Heparin binds directly to the N-terminal region of the ALK extracellular domain.
Major finding: Heparin binds directly to the N-terminal region of the ALK extracellular domain.
Concept: Heparin-induced ALK activation is dependent on heparin chain length and sulfation pattern.
Impact: Targeting the N-terminal region to block glycosaminoglycan binding may be an effective way to inhibit ALK.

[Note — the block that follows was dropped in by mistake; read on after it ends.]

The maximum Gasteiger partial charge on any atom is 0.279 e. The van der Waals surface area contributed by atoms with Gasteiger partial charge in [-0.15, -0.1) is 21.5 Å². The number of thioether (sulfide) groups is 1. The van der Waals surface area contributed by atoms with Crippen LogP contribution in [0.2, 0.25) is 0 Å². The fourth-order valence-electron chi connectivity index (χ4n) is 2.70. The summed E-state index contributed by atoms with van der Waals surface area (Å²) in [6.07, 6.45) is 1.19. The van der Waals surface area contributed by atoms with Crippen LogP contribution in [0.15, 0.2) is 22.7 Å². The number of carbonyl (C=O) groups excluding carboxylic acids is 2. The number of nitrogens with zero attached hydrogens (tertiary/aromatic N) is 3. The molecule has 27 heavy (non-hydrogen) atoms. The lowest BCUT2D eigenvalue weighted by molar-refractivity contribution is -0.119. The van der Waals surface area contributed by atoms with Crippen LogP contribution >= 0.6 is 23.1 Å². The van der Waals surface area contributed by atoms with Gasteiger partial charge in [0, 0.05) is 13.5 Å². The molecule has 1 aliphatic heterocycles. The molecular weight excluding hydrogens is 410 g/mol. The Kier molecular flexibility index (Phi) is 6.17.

ALK is considered an orphan receptor tyrosine kinase (RTK) because it has no known ligand. The heparin-binding molecules pleiotropin (PTN) and midkine (MK) were initially reported to be ALK ligands, but these findings have not been confirmed. Murray and colleagues observed that although mixtures of heparin and PTN or MK stimulated ALK autophosphorylation, heparin alone was sufficient to activate ALK, suggesting that heparin, which can bind and activate (when acting together with a growth factor) other RTKs such as FGFRs, is an ALK ligand. Indeed, heparin bound with high affinity and specificity to the full-length ALK extracellular domain (ECD) in vitro but not to an ALK truncation mutant lacking the N-terminal region (NTR) of the ECD. Heparin chain length correlated with affinity for ALK and the degree of ALK oligomerization in vitro, and stimulation of neuroblastoma cells with heparin with various chain lengths revealed that only heparin molecules with more than 15 disaccharide units were capable of inducing ALK autophosphorylation. Given that heparin is an experimental substitute for physiologic glycosaminoglycan ligands distinguished by various sulfation patterns that can affect receptor binding and activation, the authors evaluated the effect of different heparin and glycosaminoglycan sulfation patterns on ALK activation and found that only heparin with N- and O-linked sulfate groups or glycosaminoglycans with sulfation patterns similar to heparin could activate ALK. Consistent with these results, an antibody that competitively blocked heparin binding to the ALK NTR potently inhibited heparin-induced ALK autophosphorylation and downstream activation of AKT and ERK in neuroblastoma cells. The identification of heparin as an activating ALK ligand or co-ligand thus not only provides insight into ALK biology but also suggests that targeting glycosaminoglycan binding by the ALK NTR may be an effective strategy to inhibit ALK signaling.
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